Or at least I was until I had to watch that pathetic half-man haul himself into the chair I unfolded for him out of the trunk. I couldn’t stand to look at him, so I piled him with the rake and pitchfork and the bags, which he held like they were nothing. I dumped on a thermos of coffee for good measure.

The chair was electric. Fancy dancy. My idea–I’d heard he’d been in a car wreck with a drunk driver–was that he’d landed a settlement of ten mil or so. My idea was that he was set for goddamn life. A condo in the Bahamas. Large screen TVs, a jacuzzi. Big fat fucking deal. I was supposed to feel sorry for him?

He sailed down a concrete path in the rain like some alien robot. Then he beached in the sand.

I went around the front of his chair and yelled in his face. My fists were going. I said, “Listen, buster, let’s get this straight. You better realize I don’t like you. You’ve got no business being out here and you freaking well know it.”

He had a very pretty face, the kind that make me want to hang over toilets, they’re so perfect. He must have been about my age, middle twenties. Great biceps. Great pectorals. Boy’s eyes green as bile.

“You don’t like my wheelchair?” He had to shout to be heard over the rain and surf.

I kicked the wheel. “Screw your wheelchair.”

“I would,” he yelled, “but neither of us would feel a thing.”

A funny guy, too.

“The point is,” I hollered, “the point is I don’t know how you’re supposed to help out here! Your goddamn chair is already stuck in the goddamn sand.”

But I’d lost his attention. He was staring out at the ocean.

I bent down to his face.

He said, “My folks and I used to camp here when I was a kid. It looks just the same.”

I’m no fool. I heard nostalgia and figured I better stomp on it before it got worse. “It looks like a sewer,” I told him. “That ocean’s barfing oil, you idiot.” There were hillocks of crusted oil everywhere. Now that I’d noticed it, I couldn’t believe I hadn’t seen it right away. I couldn’t believe I’d glazed over it on account of the view, just like the goddamn cripple was doing now.

He dragged his eyes off the horizon and smiled wistfully at me. He sure did have a pretty face for a cripple–it hardly seemed fair. “Why are you here, Marilyn?”

I stepped back and raised my hands. It was my own goddamn business what I was doing here. If I told him I liked fish and birds, if I told him I dreamed of going to university and becoming an oceanographer, this goddamn cripple would make a frigging martyr out of me. “Who else is going to clean it up?” I finally said to him. Shit, I did not like this guy. “You see the government doing anything? The Americans? You know what it means to them? Sweet piss all is what it means to them.”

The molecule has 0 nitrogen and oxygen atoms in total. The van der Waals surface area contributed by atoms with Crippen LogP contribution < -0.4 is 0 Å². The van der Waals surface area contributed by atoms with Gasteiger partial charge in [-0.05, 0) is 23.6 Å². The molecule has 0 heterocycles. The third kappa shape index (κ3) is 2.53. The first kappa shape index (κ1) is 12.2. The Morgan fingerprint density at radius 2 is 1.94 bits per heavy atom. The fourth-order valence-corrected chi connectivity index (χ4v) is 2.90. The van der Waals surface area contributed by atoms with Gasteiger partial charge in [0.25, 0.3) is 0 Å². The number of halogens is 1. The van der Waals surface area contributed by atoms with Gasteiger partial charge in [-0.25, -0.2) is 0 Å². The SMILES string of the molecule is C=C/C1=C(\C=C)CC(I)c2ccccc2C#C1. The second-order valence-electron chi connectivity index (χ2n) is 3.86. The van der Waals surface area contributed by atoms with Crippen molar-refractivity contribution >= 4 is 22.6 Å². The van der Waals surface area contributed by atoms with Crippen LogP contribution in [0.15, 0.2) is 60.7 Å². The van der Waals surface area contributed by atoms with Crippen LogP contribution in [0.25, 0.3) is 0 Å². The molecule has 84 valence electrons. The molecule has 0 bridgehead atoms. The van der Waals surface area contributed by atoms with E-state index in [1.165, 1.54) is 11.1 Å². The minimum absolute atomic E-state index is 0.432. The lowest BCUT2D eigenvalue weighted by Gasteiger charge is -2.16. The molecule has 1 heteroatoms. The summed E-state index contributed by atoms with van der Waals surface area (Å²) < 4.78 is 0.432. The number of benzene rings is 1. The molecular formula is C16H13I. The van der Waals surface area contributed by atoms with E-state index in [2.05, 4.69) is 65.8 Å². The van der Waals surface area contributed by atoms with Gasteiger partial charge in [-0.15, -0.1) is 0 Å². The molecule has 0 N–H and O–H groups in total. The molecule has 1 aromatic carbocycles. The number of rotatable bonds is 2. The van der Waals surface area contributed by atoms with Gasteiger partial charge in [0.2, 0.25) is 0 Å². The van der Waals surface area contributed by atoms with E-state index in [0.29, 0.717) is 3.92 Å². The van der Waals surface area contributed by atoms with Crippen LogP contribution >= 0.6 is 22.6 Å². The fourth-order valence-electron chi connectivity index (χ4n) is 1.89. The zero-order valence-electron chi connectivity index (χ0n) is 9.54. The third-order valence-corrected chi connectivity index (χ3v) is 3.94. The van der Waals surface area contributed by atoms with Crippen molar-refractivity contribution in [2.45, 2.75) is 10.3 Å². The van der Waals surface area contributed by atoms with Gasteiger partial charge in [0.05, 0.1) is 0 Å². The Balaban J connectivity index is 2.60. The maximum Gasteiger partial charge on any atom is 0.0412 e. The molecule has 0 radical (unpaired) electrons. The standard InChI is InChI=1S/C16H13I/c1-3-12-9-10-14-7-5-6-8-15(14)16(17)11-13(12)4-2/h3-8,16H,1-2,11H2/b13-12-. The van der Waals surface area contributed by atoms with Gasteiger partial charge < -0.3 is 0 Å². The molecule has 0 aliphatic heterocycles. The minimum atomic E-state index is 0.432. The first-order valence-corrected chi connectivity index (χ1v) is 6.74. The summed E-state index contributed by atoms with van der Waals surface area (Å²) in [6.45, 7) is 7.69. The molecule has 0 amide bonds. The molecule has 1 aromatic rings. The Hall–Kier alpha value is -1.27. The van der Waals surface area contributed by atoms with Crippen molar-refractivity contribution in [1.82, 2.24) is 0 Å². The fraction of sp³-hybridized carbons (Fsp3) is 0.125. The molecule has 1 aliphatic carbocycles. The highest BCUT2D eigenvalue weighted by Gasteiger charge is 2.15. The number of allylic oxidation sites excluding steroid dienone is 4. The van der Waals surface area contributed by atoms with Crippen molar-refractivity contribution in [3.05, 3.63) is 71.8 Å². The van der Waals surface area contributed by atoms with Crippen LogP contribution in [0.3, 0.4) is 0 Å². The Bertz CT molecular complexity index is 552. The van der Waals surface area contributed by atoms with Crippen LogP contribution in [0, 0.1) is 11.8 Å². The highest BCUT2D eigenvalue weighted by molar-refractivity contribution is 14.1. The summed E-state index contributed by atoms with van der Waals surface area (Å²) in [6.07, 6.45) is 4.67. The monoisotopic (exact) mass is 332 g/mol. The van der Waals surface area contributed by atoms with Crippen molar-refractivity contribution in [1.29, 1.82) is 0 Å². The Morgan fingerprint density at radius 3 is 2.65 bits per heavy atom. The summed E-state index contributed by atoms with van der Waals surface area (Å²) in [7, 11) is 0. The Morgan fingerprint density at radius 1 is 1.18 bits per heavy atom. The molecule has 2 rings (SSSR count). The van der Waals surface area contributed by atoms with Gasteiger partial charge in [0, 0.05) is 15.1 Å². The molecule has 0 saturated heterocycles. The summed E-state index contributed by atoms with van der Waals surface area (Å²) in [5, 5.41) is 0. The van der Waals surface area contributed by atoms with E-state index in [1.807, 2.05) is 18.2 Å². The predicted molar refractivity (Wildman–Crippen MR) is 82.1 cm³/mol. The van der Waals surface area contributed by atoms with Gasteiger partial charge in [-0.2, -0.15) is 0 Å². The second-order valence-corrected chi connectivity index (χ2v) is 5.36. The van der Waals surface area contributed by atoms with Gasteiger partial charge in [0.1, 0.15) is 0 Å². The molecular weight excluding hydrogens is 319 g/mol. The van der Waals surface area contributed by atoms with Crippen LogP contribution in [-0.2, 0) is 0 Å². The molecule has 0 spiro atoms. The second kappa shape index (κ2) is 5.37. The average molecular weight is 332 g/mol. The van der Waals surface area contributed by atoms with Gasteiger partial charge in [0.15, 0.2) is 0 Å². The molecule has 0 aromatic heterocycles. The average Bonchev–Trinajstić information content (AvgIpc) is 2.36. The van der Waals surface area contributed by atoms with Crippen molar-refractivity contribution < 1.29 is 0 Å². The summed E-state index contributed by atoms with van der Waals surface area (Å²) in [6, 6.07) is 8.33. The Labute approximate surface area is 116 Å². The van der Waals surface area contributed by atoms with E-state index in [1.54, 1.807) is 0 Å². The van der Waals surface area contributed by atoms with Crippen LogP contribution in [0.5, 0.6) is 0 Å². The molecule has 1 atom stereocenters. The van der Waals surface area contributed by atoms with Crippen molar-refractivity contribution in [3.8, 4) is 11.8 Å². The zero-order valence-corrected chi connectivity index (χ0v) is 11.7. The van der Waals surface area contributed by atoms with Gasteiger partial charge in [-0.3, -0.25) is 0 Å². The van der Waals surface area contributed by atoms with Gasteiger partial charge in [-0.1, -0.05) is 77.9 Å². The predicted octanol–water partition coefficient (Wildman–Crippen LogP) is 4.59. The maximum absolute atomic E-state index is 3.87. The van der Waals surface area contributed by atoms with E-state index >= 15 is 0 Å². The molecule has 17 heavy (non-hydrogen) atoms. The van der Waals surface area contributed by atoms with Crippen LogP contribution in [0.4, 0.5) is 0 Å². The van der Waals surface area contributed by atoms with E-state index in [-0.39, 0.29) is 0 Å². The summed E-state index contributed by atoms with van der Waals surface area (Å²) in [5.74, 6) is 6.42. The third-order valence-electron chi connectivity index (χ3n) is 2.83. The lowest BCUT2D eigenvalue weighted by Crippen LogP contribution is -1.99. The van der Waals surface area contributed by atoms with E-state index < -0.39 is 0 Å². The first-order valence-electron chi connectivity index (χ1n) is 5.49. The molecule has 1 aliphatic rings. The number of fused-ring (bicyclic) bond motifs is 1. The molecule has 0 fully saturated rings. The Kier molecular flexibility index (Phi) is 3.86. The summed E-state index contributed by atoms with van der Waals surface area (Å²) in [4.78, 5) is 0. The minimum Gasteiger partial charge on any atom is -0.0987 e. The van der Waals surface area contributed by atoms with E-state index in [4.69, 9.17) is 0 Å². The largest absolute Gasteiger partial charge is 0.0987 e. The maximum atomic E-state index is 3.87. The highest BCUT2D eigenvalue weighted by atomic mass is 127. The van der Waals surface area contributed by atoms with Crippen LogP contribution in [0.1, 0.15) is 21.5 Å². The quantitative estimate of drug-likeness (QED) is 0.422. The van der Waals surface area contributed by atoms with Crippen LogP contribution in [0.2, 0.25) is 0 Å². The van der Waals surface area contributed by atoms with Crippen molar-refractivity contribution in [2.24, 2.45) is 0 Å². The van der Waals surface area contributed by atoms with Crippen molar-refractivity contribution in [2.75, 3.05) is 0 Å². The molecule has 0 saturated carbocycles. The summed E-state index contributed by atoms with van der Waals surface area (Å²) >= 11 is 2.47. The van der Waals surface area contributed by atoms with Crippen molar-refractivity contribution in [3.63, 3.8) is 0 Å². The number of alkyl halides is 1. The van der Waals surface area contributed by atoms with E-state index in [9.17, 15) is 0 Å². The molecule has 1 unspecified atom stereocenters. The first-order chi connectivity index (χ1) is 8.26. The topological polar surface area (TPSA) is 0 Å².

“What do you do,” he asked, “in real life?”

My hair was out of my poncho whipping over my face. I was a waitress using up my statutory vacation days. I said, “Gimme the goddamn garbage bags.” I ripped at the pile in his lap and plastic scattered, caught by the wind. “I shovel, you hold the bag.”

He shook one open. It went nuts in the wind, flapping and rippling. I picked out teams working up and down the beach. I bent down and picked up a chunk of oil about a foot wide and two inches thick.

“Mike, Christ, hold the bag steady.” I wrassled it in and Mike bent forward trying to support the weight of it. I said, “Don’t fall out of the chair, for God’s sake, please.”

“I’m not totally stupid,” he said.

I glared at him.

We worked like that, me picking up clods of solidified oil and four dead gulls and one dying rook the ocean had burped, him holding the bags and tying them at the end. Eventually we had sixteen full bags. Nothing on the beach that was supposed to be green was green anymore, and nothing that was supposed to be brown was brown. Everything was slathered with black oil gooey as molasses. I was stiff and cold when the whistle blew in the parking lot, Don the co-ordinator calling us in off our shift.

Two guys had to come and help yank Mike’s chair out of the sand.

Back in the rec room at the resort where we were being billeted, we ate soup that tasted like sand and bread torn from long French sticks–day-old stuff from the local bakery. I tried to avoid the goddamn cripple, but it didn’t work. After a pep talk, Don told us our room assignment and we were bunked together. I went up to complain. My hands were raw and red and every muscle in my body was hard.

“What the hell have you got me with him for?” I asked, gesturing at the cripple.

“Is there a problem, Marilyn?” said Don, consulting a clipboard. “There’re twin beds.”

“Shit,” I said. “Shit.”

Don turned away to answer somebody else’s question.

Mike the goddamn cripple was already in the cabin when I arrived. I stomped past him into the bathroom and drew myself a tub. Hot. The water prickled up my ankles when I stepped in and I couldn’t stop myself from grunting as I lowered down. I was squeezing pain out of every pore and I was bunked with a dildo whose legs probably looked like rotten fruit, all because some tugboat captain rammed a ship and nobody gave a good goddamn about the whales or the freaking ecosystem. Fucking goddamn century. Fucking goddamn sucking puke of a globe. I soaked and stewed till my body and mind curled it out and let go of it, becoming smooth and soft as blankets. I got to ruminating on breaking up with my boyfriend Craig. I got to thinking of the names he’d called me– lazy and selfish–and how most of them were right on. Maybe my coming here, helping to clean up Long Beach–maybe that would make him realize I wasn’t so bad after all. He’d miss me and he’d see I could be as altruistic as the next guy.